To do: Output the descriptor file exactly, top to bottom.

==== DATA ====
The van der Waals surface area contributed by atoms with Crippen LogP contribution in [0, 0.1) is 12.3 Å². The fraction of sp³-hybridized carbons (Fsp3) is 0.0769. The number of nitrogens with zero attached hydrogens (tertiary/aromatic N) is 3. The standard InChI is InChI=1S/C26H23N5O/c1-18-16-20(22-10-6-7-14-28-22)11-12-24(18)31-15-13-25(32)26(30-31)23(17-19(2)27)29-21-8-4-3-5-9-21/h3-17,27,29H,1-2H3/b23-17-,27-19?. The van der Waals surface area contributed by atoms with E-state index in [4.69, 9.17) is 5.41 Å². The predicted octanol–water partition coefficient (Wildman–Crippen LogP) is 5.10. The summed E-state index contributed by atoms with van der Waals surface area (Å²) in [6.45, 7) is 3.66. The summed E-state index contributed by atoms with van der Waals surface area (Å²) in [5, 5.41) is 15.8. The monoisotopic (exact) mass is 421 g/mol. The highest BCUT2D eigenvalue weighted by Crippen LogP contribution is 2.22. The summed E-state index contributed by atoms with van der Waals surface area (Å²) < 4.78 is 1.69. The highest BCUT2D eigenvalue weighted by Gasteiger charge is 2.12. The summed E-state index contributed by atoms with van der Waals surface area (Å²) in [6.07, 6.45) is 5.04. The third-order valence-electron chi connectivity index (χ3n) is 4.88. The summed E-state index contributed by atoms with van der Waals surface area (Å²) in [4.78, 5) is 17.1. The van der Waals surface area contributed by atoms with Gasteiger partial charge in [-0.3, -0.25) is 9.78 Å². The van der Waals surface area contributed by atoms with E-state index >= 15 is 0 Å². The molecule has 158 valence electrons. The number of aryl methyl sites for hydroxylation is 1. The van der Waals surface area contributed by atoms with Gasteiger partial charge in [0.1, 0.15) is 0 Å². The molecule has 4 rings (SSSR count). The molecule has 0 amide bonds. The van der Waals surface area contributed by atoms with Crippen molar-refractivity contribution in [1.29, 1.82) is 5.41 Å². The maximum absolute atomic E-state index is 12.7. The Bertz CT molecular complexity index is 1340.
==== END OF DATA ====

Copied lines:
The van der Waals surface area contributed by atoms with Crippen LogP contribution in [0, 0.1) is 12.3 Å². The fraction of sp³-hybridized carbons (Fsp3) is 0.0769. The number of nitrogens with zero attached hydrogens (tertiary/aromatic N) is 3. The standard InChI is InChI=1S/C26H23N5O/c1-18-16-20(22-10-6-7-14-28-22)11-12-24(18)31-15-13-25(32)26(30-31)23(17-19(2)27)29-21-8-4-3-5-9-21/h3-17,27,29H,1-2H3/b23-17-,27-19?. The van der Waals surface area contributed by atoms with E-state index in [4.69, 9.17) is 5.41 Å². The predicted octanol–water partition coefficient (Wildman–Crippen LogP) is 5.10. The summed E-state index contributed by atoms with van der Waals surface area (Å²) in [6.45, 7) is 3.66. The summed E-state index contributed by atoms with van der Waals surface area (Å²) in [5, 5.41) is 15.8. The monoisotopic (exact) mass is 421 g/mol. The highest BCUT2D eigenvalue weighted by Crippen LogP contribution is 2.22. The summed E-state index contributed by atoms with van der Waals surface area (Å²) < 4.78 is 1.69. The highest BCUT2D eigenvalue weighted by Gasteiger charge is 2.12. The summed E-state index contributed by atoms with van der Waals surface area (Å²) in [6.07, 6.45) is 5.04. The third-order valence-electron chi connectivity index (χ3n) is 4.88. The summed E-state index contributed by atoms with van der Waals surface area (Å²) in [4.78, 5) is 17.1. The van der Waals surface area contributed by atoms with Gasteiger partial charge in [-0.3, -0.25) is 9.78 Å². The van der Waals surface area contributed by atoms with E-state index >= 15 is 0 Å². The molecule has 158 valence electrons. The number of aryl methyl sites for hydroxylation is 1. The van der Waals surface area contributed by atoms with Gasteiger partial charge in [0.1, 0.15) is 0 Å². The molecule has 4 rings (SSSR count). The molecule has 0 amide bonds. The van der Waals surface area contributed by atoms with Crippen molar-refractivity contribution in [1.29, 1.82) is 5.41 Å². The maximum absolute atomic E-state index is 12.7. The Bertz CT molecular complexity index is 1340.